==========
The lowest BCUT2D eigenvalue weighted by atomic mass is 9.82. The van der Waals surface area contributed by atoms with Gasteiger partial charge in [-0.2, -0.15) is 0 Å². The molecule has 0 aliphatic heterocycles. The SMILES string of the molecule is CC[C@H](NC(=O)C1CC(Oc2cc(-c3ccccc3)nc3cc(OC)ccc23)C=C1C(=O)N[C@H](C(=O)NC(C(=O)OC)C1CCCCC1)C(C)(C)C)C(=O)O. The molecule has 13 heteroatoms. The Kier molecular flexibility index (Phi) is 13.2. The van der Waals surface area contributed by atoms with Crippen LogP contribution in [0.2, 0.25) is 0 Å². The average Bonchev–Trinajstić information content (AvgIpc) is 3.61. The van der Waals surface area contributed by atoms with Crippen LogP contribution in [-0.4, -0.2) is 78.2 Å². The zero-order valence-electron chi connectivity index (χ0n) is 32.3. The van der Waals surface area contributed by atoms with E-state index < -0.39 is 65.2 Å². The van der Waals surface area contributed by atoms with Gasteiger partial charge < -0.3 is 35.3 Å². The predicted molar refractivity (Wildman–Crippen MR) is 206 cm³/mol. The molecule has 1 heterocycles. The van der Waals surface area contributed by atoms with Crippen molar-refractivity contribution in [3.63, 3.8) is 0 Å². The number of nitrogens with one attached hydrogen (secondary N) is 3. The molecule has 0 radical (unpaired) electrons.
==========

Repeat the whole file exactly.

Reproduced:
The lowest BCUT2D eigenvalue weighted by atomic mass is 9.82. The van der Waals surface area contributed by atoms with Gasteiger partial charge in [-0.2, -0.15) is 0 Å². The molecule has 0 aliphatic heterocycles. The SMILES string of the molecule is CC[C@H](NC(=O)C1CC(Oc2cc(-c3ccccc3)nc3cc(OC)ccc23)C=C1C(=O)N[C@H](C(=O)NC(C(=O)OC)C1CCCCC1)C(C)(C)C)C(=O)O. The molecule has 13 heteroatoms. The Kier molecular flexibility index (Phi) is 13.2. The van der Waals surface area contributed by atoms with Crippen LogP contribution in [0.2, 0.25) is 0 Å². The average Bonchev–Trinajstić information content (AvgIpc) is 3.61. The van der Waals surface area contributed by atoms with Crippen LogP contribution in [-0.4, -0.2) is 78.2 Å². The zero-order valence-electron chi connectivity index (χ0n) is 32.3. The van der Waals surface area contributed by atoms with E-state index < -0.39 is 65.2 Å². The van der Waals surface area contributed by atoms with Gasteiger partial charge < -0.3 is 35.3 Å². The predicted molar refractivity (Wildman–Crippen MR) is 206 cm³/mol. The molecule has 1 heterocycles. The van der Waals surface area contributed by atoms with Crippen molar-refractivity contribution in [3.63, 3.8) is 0 Å². The number of nitrogens with one attached hydrogen (secondary N) is 3. The molecule has 0 radical (unpaired) electrons.